We report in this article structural features and nanomechanical characterizations of ZnO thin films deposited on various substrates by the PLD system using AFM and nanoindentation techniques, while the nanoscratch resistance and frication coefficients are investigated by analyzing the scratching processes of thin films.

Results indicate that the hardness of ZnO thin films: 11.5 ± 0.8, 7.4 ± 0.1, and 5.9 ± 0.2 GPa for a-axis sapphire, c-axis sapphire, and (0001) 6H-SiC substrates, respectively. On the other hand, the highest Young’s modulus of 212.5 ± 0.1 GPa appear at the a-axis sapphire substrate, while the lowest one of 117.1 ± 0.4 GPa at (0001) 6H-SiC. In addition, the smoother surface roughness and, a relatively lower friction coefficient equal to approximately 0.25 ± 0.02 and long wear life are also displayed at ZnO thin film deposited on a-axis sapphire substrate. No delamination and evidence of all ZnO thin films failure are observed in the present scratch tests.



This work was partially supported by the National Science Council of Taiwan and I-Shou University, under Grant No.: NSC 97 − 2218-E-214-003, NSC 96-2221-E492-007-MY3 and ISU97-07-01-04.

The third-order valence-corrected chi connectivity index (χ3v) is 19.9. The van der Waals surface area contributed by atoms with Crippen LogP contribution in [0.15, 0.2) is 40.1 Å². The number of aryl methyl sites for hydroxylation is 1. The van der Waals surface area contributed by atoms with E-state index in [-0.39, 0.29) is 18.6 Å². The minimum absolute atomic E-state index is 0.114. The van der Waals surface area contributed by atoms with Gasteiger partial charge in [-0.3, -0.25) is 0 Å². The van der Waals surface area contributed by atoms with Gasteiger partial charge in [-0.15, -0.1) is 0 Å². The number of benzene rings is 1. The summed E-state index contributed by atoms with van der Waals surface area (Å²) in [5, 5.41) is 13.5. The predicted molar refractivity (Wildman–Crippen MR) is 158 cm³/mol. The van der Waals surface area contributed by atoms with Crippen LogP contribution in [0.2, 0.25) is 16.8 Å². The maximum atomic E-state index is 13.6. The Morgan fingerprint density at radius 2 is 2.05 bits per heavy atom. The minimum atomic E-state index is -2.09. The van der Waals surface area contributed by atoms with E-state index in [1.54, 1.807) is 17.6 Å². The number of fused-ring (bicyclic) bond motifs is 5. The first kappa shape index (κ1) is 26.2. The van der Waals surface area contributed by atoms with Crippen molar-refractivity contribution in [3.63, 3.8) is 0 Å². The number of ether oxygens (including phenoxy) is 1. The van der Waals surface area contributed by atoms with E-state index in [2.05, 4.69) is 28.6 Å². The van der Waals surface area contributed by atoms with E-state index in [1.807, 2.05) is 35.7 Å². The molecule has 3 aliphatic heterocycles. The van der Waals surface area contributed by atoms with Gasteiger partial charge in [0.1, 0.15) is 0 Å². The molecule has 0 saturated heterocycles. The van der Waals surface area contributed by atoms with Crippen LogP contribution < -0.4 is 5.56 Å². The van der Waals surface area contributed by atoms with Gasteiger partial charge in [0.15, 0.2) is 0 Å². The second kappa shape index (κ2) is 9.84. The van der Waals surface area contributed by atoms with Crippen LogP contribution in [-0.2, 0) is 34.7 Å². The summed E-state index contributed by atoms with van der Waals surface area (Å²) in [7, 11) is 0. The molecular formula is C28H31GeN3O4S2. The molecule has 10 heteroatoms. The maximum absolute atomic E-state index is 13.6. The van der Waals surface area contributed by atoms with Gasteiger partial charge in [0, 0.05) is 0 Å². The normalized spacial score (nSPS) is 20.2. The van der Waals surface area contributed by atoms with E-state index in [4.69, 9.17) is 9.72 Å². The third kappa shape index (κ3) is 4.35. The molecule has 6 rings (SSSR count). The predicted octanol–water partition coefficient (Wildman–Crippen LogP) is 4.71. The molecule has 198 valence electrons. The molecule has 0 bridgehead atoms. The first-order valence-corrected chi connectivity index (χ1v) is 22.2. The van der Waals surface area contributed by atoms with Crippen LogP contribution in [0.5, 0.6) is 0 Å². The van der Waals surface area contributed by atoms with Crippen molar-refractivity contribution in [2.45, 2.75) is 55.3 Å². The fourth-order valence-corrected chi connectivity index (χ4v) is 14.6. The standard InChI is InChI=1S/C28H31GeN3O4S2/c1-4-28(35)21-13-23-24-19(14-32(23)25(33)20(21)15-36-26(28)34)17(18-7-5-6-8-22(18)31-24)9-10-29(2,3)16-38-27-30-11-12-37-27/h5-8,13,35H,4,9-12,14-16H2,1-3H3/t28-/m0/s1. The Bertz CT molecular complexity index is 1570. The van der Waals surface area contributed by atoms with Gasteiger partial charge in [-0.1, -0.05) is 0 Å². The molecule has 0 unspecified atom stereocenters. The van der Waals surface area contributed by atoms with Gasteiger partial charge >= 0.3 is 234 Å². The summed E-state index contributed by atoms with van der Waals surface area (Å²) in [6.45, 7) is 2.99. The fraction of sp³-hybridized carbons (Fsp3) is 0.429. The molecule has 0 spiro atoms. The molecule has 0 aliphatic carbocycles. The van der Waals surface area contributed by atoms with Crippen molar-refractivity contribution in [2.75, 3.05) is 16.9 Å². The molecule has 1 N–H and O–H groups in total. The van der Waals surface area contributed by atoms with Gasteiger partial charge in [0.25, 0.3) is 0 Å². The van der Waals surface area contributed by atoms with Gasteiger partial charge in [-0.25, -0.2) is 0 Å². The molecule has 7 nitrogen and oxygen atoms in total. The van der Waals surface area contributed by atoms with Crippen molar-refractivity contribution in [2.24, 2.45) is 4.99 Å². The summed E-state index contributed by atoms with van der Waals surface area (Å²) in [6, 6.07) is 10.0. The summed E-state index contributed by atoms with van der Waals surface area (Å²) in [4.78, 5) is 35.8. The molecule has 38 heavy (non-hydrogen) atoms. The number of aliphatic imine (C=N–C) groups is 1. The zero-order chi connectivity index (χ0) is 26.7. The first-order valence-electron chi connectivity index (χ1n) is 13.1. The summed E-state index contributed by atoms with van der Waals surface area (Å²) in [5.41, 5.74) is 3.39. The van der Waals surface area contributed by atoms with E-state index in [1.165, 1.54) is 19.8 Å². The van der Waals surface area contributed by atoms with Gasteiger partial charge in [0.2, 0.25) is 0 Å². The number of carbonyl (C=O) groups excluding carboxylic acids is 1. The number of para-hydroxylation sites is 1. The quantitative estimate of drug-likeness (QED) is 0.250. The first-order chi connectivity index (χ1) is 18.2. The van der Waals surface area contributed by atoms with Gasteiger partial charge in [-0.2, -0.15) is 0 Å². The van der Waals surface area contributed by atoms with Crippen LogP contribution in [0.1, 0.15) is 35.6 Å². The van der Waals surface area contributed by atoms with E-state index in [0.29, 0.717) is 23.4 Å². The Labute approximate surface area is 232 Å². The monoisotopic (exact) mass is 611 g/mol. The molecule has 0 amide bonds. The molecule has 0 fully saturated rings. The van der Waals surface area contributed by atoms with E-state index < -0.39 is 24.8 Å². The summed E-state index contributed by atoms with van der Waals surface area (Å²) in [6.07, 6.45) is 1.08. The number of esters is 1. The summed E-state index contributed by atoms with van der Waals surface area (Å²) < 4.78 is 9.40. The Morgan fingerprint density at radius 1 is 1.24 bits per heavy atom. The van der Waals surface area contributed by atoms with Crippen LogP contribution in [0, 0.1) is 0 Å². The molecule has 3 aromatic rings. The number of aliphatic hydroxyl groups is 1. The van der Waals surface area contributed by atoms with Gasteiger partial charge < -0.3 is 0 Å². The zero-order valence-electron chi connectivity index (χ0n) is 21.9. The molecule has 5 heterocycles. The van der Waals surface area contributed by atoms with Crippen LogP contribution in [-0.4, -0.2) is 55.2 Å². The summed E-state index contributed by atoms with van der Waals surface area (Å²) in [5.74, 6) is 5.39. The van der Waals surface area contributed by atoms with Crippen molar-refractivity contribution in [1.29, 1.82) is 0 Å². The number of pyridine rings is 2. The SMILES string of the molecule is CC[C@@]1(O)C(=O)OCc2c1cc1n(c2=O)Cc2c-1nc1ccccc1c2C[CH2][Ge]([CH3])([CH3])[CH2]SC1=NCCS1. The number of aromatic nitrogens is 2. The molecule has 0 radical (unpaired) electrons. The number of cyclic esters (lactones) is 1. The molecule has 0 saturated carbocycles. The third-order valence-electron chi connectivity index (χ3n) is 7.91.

Authors’ Affiliations

Department of Materials Science and Engineering, I-Shou University
Department of Materials Science and Engineering, National Chiao Tung University
Central Labs, Advanced Semiconductor Engineering
National Center for High-Performance Computing, National Applied Research Laboratories
Department of Mechanical and Electro-Mechanical Engineering; Center for Nanoscience and Nanotechnology, National Sun-Yat-Sen University


  1. Look DC, Hemsky JW, Sizelove JR: Phys. Rev. Lett.. 1999, 82: 2552. COI number [1:CAS:528:DyaK1MXhvFWjtrs%3D] 10.1103/PhysRevLett.82.2552View ArticleGoogle Scholar
  2. Tsukazaki A, Kubota M, Ohtomo A, Onuma T, Ohtani K, Ohno H, Chichibu SF, Kawasaki M: Jpn. J. Appl. Phys.. 2005, 44: L643. COI number [1:CAS:528:DC%2BD2MXlvF2ltb8%3D] 10.1143/JJAP.44.L643View ArticleGoogle Scholar